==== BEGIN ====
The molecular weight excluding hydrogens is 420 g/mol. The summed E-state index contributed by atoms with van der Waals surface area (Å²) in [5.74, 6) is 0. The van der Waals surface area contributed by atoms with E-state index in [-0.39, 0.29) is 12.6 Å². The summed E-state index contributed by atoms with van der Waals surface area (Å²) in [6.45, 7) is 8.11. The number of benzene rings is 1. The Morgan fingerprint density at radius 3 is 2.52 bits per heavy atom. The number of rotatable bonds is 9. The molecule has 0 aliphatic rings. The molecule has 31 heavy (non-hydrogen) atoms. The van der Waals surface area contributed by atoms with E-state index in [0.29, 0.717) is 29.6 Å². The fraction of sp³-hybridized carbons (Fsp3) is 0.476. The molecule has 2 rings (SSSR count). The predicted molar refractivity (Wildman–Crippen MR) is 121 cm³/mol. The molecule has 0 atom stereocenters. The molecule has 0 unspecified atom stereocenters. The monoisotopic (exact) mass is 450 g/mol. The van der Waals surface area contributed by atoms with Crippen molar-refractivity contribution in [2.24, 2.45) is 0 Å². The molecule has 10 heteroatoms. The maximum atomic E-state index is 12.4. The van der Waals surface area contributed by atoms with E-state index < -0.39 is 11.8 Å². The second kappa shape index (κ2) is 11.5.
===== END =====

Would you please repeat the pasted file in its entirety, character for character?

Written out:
The molecular weight excluding hydrogens is 420 g/mol. The summed E-state index contributed by atoms with van der Waals surface area (Å²) in [5.74, 6) is 0. The van der Waals surface area contributed by atoms with E-state index in [-0.39, 0.29) is 12.6 Å². The summed E-state index contributed by atoms with van der Waals surface area (Å²) in [6.45, 7) is 8.11. The number of benzene rings is 1. The Morgan fingerprint density at radius 3 is 2.52 bits per heavy atom. The number of rotatable bonds is 9. The molecule has 0 aliphatic rings. The molecule has 31 heavy (non-hydrogen) atoms. The van der Waals surface area contributed by atoms with E-state index in [0.29, 0.717) is 29.6 Å². The fraction of sp³-hybridized carbons (Fsp3) is 0.476. The molecule has 2 rings (SSSR count). The predicted molar refractivity (Wildman–Crippen MR) is 121 cm³/mol. The molecule has 0 atom stereocenters. The molecule has 0 unspecified atom stereocenters. The monoisotopic (exact) mass is 450 g/mol. The van der Waals surface area contributed by atoms with Crippen molar-refractivity contribution in [2.24, 2.45) is 0 Å². The molecule has 10 heteroatoms. The maximum atomic E-state index is 12.4. The van der Waals surface area contributed by atoms with E-state index < -0.39 is 11.8 Å². The second kappa shape index (κ2) is 11.5.